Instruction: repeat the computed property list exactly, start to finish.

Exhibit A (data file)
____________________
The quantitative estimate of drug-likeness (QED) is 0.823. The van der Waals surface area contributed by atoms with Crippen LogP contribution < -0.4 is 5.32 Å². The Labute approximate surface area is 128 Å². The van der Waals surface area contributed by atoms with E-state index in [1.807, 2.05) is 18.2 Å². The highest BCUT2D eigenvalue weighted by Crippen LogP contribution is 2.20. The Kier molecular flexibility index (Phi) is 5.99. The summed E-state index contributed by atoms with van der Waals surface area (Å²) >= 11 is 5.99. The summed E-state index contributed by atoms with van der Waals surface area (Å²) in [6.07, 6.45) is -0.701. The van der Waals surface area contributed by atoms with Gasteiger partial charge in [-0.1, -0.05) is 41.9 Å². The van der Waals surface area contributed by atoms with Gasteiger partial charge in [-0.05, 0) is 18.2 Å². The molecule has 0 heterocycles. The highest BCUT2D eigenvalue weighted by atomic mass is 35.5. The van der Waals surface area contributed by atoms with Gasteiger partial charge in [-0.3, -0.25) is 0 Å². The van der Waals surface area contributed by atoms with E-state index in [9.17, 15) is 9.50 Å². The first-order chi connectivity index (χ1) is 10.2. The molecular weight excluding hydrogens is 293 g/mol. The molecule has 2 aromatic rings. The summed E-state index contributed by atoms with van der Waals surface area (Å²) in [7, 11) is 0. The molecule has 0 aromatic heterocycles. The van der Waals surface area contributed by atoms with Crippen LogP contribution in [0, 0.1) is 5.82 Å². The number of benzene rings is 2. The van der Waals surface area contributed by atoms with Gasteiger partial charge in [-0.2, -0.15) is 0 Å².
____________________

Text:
The quantitative estimate of drug-likeness (QED) is 0.823. The van der Waals surface area contributed by atoms with Crippen LogP contribution < -0.4 is 5.32 Å². The Labute approximate surface area is 128 Å². The van der Waals surface area contributed by atoms with E-state index in [1.807, 2.05) is 18.2 Å². The highest BCUT2D eigenvalue weighted by Crippen LogP contribution is 2.20. The Kier molecular flexibility index (Phi) is 5.99. The summed E-state index contributed by atoms with van der Waals surface area (Å²) >= 11 is 5.99. The summed E-state index contributed by atoms with van der Waals surface area (Å²) in [6.07, 6.45) is -0.701. The van der Waals surface area contributed by atoms with Gasteiger partial charge in [-0.1, -0.05) is 41.9 Å². The van der Waals surface area contributed by atoms with Gasteiger partial charge in [-0.05, 0) is 18.2 Å². The molecule has 0 heterocycles. The highest BCUT2D eigenvalue weighted by atomic mass is 35.5. The van der Waals surface area contributed by atoms with Gasteiger partial charge in [-0.3, -0.25) is 0 Å². The van der Waals surface area contributed by atoms with E-state index in [9.17, 15) is 9.50 Å². The first-order chi connectivity index (χ1) is 10.2. The molecular weight excluding hydrogens is 293 g/mol. The molecule has 2 aromatic rings. The summed E-state index contributed by atoms with van der Waals surface area (Å²) in [7, 11) is 0. The molecule has 0 aromatic heterocycles. The van der Waals surface area contributed by atoms with Crippen LogP contribution in [0, 0.1) is 5.82 Å². The number of benzene rings is 2. The van der Waals surface area contributed by atoms with Gasteiger partial charge in [-0.2, -0.15) is 0 Å².